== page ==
His Majesty the King Continues Stay At BKK Hospital

Her Majesty the Queen accompanying His Majesty the King en route to Bangkok’s Siriraj Hospital, 6 August 2014.

BANGKOK — The King of Thailand is spending a second day at Bangkok’s Siriraj Hospital for his annual medical checkup, according to statement from the Royal Household Bureau.

The 86-year-old monarch arrived at the hospital at around 8:40 pm last night. Hundreds of well-wishers lined the roads leading to the hospital and cheered "Long live the King"  as his royal motorcade passed. 

King Bhumibol was accompanied by Her Majesty the Queen, who waved to the crowds of loyal Thais along the way. 

One of the onlookers, Wanida Daeng-ngarm, a 35-year-old resident of Nakhon Pathom province, said she was visiting a relative at the hospital when she heard that the King was coming and decided to join others to see his motorcade pass.

"It's my first time. I feel really joyful to have seen His Majesty at such a close distance," Ms. Wanida said.

The Royal Household Bureau said in a statement yesterday that King Bhumibol is undergoing his yearly health checkup, which requires specific equipment at Siriraj Hospital.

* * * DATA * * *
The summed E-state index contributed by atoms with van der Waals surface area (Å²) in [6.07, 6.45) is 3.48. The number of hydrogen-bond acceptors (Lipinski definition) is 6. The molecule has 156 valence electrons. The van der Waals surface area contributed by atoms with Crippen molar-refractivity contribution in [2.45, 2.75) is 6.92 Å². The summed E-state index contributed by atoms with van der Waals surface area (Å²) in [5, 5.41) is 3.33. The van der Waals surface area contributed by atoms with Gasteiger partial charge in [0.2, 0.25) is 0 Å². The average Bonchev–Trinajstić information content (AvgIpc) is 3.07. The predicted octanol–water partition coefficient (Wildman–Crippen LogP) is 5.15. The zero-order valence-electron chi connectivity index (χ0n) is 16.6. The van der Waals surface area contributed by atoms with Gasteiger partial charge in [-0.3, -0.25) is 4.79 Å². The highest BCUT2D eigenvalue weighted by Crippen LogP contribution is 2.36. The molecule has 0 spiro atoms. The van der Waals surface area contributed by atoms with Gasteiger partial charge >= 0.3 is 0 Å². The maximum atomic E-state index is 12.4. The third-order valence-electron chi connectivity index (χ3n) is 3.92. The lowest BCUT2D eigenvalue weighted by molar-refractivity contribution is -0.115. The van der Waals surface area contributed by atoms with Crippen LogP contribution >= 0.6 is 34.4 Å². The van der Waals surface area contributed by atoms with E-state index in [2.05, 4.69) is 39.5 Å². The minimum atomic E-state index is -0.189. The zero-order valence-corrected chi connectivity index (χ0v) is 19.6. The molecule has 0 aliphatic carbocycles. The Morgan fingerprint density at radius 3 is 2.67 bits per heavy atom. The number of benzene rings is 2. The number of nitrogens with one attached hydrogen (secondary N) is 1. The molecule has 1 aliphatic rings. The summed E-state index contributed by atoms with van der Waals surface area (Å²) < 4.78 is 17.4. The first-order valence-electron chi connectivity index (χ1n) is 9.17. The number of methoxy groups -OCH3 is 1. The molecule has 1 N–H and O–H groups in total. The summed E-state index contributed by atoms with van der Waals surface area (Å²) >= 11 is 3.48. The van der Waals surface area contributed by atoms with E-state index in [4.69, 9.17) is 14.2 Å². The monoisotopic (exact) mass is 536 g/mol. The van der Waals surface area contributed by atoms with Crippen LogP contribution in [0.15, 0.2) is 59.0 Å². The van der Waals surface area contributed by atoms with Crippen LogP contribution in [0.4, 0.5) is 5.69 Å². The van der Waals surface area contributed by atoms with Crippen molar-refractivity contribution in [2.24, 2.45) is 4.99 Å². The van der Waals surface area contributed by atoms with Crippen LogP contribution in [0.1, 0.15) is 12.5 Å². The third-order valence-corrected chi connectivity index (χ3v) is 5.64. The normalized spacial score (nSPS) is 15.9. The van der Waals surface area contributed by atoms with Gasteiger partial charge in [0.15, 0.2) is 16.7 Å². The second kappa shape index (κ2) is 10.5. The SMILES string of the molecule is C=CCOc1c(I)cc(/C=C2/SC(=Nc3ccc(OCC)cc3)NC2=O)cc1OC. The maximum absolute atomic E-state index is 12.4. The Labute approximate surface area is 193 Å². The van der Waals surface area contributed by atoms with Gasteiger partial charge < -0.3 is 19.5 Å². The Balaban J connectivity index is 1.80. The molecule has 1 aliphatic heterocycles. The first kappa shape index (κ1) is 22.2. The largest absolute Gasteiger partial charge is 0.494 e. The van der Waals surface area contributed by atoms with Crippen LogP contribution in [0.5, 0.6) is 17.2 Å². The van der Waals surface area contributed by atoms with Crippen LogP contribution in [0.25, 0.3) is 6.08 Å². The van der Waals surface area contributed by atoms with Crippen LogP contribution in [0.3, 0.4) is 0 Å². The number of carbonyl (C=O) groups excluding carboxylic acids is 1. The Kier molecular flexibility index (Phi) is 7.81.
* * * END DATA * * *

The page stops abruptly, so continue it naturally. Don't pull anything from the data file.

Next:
It did not say whether His Majesty's stay at the hospital will be a long one. Today officials at the hospital placed a guestbook for members of the public to leave get-well wishes for His Majesty the King.

Princess Maha Chakri Sirindhorn also arrived at the hospital at around 9 pm last night to pay a visit to her father.  

Since 2011, His Majesty the King has spent many months at Siriraj Hospital to undergo surgeries and other medical operations. He was released from the hospital on 1 August 2013 and has since been recovering at his summer retreat, Klai Kang Won Palace, an approximately two-hour drive south of Bangkok.

The king has rarely appeared in public during his stay at Klai Kang Won Palace, but made a brief appearance on 22 July when he endorsed the 2014 interim charter. 

King Bhumibol's frail health is a cause of great anxiety for many Thais, though the issue is mostly discussed in private because of Thailand's strict lese majeste law, which criminalises any remarks considered negative towards the monarchy.

In November 2009, two businessmen were arrested and prosecuted under the Computer Crimes Act for spreading false rumours about the health of His Majesty the King that negatively affected the Thai stock market. 

 

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